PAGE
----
Literacy = reading and writing, right?
But suppose we broadened the skills that we include under the literacy umbrella to include speaking, listening, and thinking.
Then we’d have a suite of skills that people use to learn complex material.
Broadening the definition of literacy is where Mark A. Forget begins teaching any subject, from the humanities to vocational courses.
An expanded definition of literacy facilitates teaching in the content areas using both reading and writing.
Skill acquisition during content learning
Forget (pronounced forzháy) stumbled over some good ideas that he later built on, drawing on research into how people learn.
Forget flips the classroom, using the class time for reading text material that typically is assigned for homework and giving as homework activities that encourage higher order thinking about that same content.
Forget uses textbooks the school provides as the reading material. Students acquire reading skills in the process of reading those texts strategically and collaboratively discussing their reading, defending their interpretation of it by reference to specific passages in the text.
Forget teaches strategies that students can use for the rest of their lives.
Forget varies activities to prevent boredom. He has about two dozen activities that he picks from to accomplish specific objectives, such as learning to preview text, for example. Having those choices lets him insert some variety into the classes without changing his overall procedure.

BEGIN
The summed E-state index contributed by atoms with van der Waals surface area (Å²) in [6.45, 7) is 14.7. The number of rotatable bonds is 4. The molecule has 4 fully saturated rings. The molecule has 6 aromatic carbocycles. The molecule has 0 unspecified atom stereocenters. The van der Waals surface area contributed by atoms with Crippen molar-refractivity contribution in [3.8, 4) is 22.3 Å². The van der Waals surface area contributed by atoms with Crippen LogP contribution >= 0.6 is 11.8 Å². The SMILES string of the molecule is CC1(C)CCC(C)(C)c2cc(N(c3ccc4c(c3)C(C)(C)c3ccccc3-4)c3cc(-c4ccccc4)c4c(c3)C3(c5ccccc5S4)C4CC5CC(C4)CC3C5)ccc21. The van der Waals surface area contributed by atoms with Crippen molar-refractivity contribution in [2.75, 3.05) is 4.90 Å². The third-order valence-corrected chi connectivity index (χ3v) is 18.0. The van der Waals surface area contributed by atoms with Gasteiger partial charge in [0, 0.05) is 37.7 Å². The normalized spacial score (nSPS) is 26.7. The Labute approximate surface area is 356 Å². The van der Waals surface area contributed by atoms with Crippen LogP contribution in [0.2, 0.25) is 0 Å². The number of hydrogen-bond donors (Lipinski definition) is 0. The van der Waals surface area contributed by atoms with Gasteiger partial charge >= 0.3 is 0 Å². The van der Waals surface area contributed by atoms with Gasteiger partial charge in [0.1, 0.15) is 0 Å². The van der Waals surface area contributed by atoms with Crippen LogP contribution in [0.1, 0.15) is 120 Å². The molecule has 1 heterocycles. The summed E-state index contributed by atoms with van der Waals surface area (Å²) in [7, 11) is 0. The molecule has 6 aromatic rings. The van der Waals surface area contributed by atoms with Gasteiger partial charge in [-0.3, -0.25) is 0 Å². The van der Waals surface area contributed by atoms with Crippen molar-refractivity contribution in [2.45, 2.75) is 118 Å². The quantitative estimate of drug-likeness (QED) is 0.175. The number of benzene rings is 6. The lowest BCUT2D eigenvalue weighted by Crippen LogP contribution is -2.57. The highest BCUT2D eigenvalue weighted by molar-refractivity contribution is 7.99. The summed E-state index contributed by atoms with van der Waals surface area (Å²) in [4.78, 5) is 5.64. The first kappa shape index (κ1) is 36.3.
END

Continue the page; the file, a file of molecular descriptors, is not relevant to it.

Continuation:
Forget uses in-class writing every day. Usually the writing is informal (i.e, ungraded), a tool to help students “generate ideas, become engaged through concrete commitment, clarify their own thinking, or otherwise organize ideas in useful and meaningful ways,” Forget says.
MAX teaching strategies
After testing the procedures for years in a variety of school settings and in many different disciplines, Forget wrote Max Teaching with Reading and Writing: Classroom Activities for Helping Students Learn New Subject Matter While Acquiring Literacy Skills¹. The “MAX” in Max Teaching stands for Motivation, Acquisition (learning that happens without instruction), and eXtension.
Forget does for reading what I attempt to do with writing: Use it as a tool for teaching content and developing the skills Forget includes under the literacy umbrella: reading, writing, speaking, listening, thinking.
What makes Forget’s method brilliant is less his originality than his consistency: He figured out how to teach so that students learn subject matter content and acquire literacy skills—reading, writing, speaking, listening, and thinking—and he stuck to doing that class after class, week after week.
I don’t recall who recommended the book to me, but I wish I did so I could thank him or her. If my colleagues in other disciplines used Forget’s methods, teaching writing to their students would be a piece of cake.
I’m sure I’ll be writing more about Forget’s ideas as I work through the rest of the book.
¹ I got my copy of Max Teaching with Reading and Writing through an independent bookseller at Alibris.com